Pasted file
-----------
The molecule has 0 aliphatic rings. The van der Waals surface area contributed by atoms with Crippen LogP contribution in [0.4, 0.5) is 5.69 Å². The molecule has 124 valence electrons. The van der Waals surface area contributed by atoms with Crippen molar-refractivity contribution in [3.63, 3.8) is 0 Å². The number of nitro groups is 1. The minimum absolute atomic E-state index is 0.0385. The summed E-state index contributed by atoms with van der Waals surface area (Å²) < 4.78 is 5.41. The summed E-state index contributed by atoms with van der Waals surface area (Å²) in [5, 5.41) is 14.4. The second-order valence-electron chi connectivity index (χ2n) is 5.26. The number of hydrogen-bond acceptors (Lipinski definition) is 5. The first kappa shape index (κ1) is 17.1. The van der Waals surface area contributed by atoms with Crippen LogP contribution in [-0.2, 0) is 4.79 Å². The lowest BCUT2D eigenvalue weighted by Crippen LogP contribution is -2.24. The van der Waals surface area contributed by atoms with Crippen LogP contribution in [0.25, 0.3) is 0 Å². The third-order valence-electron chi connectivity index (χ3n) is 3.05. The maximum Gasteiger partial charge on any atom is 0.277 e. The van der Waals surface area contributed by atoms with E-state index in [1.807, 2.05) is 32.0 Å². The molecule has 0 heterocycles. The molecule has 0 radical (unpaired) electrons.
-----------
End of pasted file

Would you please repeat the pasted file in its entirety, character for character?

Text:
The molecule has 0 aliphatic rings. The van der Waals surface area contributed by atoms with Crippen LogP contribution in [0.4, 0.5) is 5.69 Å². The molecule has 124 valence electrons. The van der Waals surface area contributed by atoms with Crippen molar-refractivity contribution in [3.63, 3.8) is 0 Å². The number of nitro groups is 1. The minimum absolute atomic E-state index is 0.0385. The summed E-state index contributed by atoms with van der Waals surface area (Å²) < 4.78 is 5.41. The summed E-state index contributed by atoms with van der Waals surface area (Å²) in [5, 5.41) is 14.4. The second-order valence-electron chi connectivity index (χ2n) is 5.26. The number of hydrogen-bond acceptors (Lipinski definition) is 5. The first kappa shape index (κ1) is 17.1. The van der Waals surface area contributed by atoms with Crippen LogP contribution in [-0.2, 0) is 4.79 Å². The lowest BCUT2D eigenvalue weighted by Crippen LogP contribution is -2.24. The van der Waals surface area contributed by atoms with Crippen LogP contribution in [0.25, 0.3) is 0 Å². The third-order valence-electron chi connectivity index (χ3n) is 3.05. The maximum Gasteiger partial charge on any atom is 0.277 e. The van der Waals surface area contributed by atoms with E-state index in [1.807, 2.05) is 32.0 Å². The molecule has 0 heterocycles. The molecule has 0 radical (unpaired) electrons.